Friday, December 18, 2009

Petronas Dips Into Cash Reserves

In an exclusive interview with The Edge Financial Daily published in the 16th December, the Petronas Chairman, Tan Sri Hassan Merican disclosed that Petronas will not only be maintaining its RM30 billion dividend payment to the Federal Government, but due to the sharp decline in its profits expected for the full financial year ending March 2010, Petronas “will tap into [its] cash reserves to pay the dividend”.

Petronas had earlier announced that its net profit before tax for its half year ending September 2009 stood at RM31.2 billion versus RM63.3 billion in the same period a year ago, or a sharp decline of 50.7%.

In fact, Petronas had to borrow approximately RM15 billion in July via the issuance of 10 year conventional notes and five-year Islamic sukuk. This means that Petronas is in effect borrowing money to pay dividends to the Government!

I had in my speech during the Finance Bill 2 (2009) on 15th December specifically raised the fact that the Government is “sucking Petronas dry” leaving Petronas with very little to reinvest for future returns. However, the Deputy Minister of Finance, Dato' Chor Chee Heung vehemently denied my assertion. He said
...selain daripada itu juga... dividen daripada Petronas kepada kerajaan sudah begitu banyak tahun tidak berbeza-beza. Kita simpan. Maksudnya Petronas mempunyai retain profit yang begitu banyak sekali dan kalau tahun lepas RM30 bilion, tahun ini juga kerajaan akan mendapat dividen RM30 bilion. Ini saya ingin memberitahu Dewan yang mulia ini iaitu Kerajaan Barisan Nasional membentuk kerajaan di negara ini selama 50 tahun lebih its not for nothing you know my friend.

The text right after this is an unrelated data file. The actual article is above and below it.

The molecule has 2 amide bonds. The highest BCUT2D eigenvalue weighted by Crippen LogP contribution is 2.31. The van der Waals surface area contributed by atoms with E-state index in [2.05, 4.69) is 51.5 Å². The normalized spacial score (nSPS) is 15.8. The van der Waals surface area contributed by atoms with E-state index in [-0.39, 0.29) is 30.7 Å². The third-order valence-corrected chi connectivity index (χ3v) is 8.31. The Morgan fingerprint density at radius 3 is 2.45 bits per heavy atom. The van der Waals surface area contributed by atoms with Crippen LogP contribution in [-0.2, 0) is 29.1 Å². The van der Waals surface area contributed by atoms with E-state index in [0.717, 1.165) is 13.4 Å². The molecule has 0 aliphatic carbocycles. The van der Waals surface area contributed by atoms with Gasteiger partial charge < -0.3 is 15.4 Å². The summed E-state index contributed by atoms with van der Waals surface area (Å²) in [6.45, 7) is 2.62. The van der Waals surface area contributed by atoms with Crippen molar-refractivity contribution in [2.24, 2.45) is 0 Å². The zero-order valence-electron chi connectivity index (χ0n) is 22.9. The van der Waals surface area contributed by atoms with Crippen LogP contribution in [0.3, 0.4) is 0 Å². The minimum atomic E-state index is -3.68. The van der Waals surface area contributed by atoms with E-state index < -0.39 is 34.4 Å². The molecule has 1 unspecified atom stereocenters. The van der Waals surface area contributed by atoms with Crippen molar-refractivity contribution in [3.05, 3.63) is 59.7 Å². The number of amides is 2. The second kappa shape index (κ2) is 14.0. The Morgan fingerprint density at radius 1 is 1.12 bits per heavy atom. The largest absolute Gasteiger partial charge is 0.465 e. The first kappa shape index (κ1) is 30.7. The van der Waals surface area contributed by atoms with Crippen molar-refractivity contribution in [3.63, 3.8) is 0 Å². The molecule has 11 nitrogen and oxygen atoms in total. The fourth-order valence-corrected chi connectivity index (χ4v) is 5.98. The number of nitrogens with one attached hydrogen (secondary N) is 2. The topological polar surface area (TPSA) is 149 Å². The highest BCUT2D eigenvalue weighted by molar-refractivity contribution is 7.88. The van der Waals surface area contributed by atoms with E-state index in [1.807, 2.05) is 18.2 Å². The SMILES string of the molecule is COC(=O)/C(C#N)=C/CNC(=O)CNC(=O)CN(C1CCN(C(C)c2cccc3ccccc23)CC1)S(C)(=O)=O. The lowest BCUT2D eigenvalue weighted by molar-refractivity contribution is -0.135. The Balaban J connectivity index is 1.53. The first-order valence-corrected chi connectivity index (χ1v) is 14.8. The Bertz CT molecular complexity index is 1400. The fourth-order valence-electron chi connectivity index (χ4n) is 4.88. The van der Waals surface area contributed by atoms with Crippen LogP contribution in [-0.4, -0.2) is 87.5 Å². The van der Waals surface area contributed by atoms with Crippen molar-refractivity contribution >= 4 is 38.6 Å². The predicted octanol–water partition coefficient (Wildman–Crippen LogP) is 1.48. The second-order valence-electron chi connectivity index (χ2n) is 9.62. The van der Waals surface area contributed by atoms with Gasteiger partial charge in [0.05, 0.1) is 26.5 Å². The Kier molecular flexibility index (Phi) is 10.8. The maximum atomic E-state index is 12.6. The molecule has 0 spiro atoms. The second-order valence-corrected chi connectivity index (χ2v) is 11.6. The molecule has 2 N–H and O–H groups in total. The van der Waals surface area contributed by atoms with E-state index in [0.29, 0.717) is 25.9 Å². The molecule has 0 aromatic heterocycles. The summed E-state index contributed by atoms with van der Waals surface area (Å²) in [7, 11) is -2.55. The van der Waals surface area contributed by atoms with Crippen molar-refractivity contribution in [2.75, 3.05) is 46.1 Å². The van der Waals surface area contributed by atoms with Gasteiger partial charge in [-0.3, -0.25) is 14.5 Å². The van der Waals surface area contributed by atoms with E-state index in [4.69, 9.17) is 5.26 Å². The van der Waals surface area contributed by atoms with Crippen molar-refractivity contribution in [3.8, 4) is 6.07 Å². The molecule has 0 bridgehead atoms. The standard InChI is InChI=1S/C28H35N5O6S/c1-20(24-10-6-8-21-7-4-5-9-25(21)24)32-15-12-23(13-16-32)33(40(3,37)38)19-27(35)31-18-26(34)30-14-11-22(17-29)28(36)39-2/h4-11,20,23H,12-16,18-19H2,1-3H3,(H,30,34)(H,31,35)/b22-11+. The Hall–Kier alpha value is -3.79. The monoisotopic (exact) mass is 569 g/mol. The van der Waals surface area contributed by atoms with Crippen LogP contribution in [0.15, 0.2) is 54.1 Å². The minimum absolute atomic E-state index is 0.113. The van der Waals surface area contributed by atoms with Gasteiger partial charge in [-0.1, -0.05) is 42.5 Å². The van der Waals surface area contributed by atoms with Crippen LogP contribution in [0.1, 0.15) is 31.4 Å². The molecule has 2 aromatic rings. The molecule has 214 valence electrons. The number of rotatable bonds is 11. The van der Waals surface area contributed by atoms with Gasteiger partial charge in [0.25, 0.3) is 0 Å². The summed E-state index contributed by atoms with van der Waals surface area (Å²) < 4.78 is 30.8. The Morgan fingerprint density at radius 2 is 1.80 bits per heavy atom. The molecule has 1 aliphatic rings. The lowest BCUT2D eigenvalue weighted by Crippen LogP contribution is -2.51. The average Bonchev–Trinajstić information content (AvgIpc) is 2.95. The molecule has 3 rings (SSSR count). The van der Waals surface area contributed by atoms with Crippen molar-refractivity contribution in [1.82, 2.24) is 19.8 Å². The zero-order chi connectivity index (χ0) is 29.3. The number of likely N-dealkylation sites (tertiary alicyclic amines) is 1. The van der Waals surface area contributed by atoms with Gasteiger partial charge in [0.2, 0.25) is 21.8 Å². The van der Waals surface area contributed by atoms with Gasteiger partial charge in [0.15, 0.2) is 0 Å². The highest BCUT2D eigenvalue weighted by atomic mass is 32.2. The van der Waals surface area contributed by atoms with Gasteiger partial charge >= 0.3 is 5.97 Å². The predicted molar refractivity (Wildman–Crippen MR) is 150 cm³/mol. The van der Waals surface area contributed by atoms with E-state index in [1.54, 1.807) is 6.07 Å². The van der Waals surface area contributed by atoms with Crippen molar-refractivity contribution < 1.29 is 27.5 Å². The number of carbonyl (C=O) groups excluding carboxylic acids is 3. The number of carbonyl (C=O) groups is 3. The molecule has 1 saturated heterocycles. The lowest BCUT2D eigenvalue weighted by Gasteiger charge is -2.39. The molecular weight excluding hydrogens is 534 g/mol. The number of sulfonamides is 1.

I had immediately rebutted that the Deputy Minister did not know what he was talking about by providing figures derived from the Government's own economic reports and financial statements. I had argued that the percentage of Petronas profits retained for reinvestment has dropped from 42.5% in 2005 to 31.2% (2007) to a low of 21.1% (2009).

In fact, the Government has increased its dividends from Petronas annually over the past 5 years. In 2005 the dividend paid by Petronas was only RM9.1 billion. It was increased to RM13.0 billion in 2006, RM20 billion (2007), RM24 billion (2008) to RM30 billion in 2009. The above figures completely refute the Deputy Minister's statement in parliament.

The reckless increase in the Government's operating expenditure from RM80 billion in 2004 to RM161 billion in 2009, and the resulting need to sustain and maintain our big government has resulted in the inevitable temptation to dip into the Petronas coffers.

The Government had insisted that it is introducing the Goods & Services Tax as a measure to reduce its dependence on revenues from the oil and gas sector. However the above evidence shows clearly that the over-dependence on the petroluem sector was caused by the BN government which had milked Petronas recklessly over the past decade. Now that Petronas is unable to fulfil the Government's insatiable appetite, Barisan Nasional is now turning to the rakyat to fund its bloated expenses by implementing various new taxes such as the credit card tax, the real estate property gains tax and the goods and services tax.

With Petronas now having to dip into its cash reserves, it is clear that the Government is slowly but inevitably killing the goose that lays the golden eggs, and from the replies given by the Finance Ministry in parliament, the Government is also clueless about it.

We call upon the Prime Minister to enact a legislation to ensure that our golden goose gets the necessary protection and will not be recklessly abused, by

  • legislating that Petronas retain at least 50% of its profits for future reinvestments.

  • ensuring that the windfall revenue are only invested in economically productive and necessary sectors such as human capital, renewable energy and green technology.

  • legislating that at least 20% of these contributions should be “saved” when economic growth exceeds 3% per annum in a National Stimulus Fund for use during economically challenging times.

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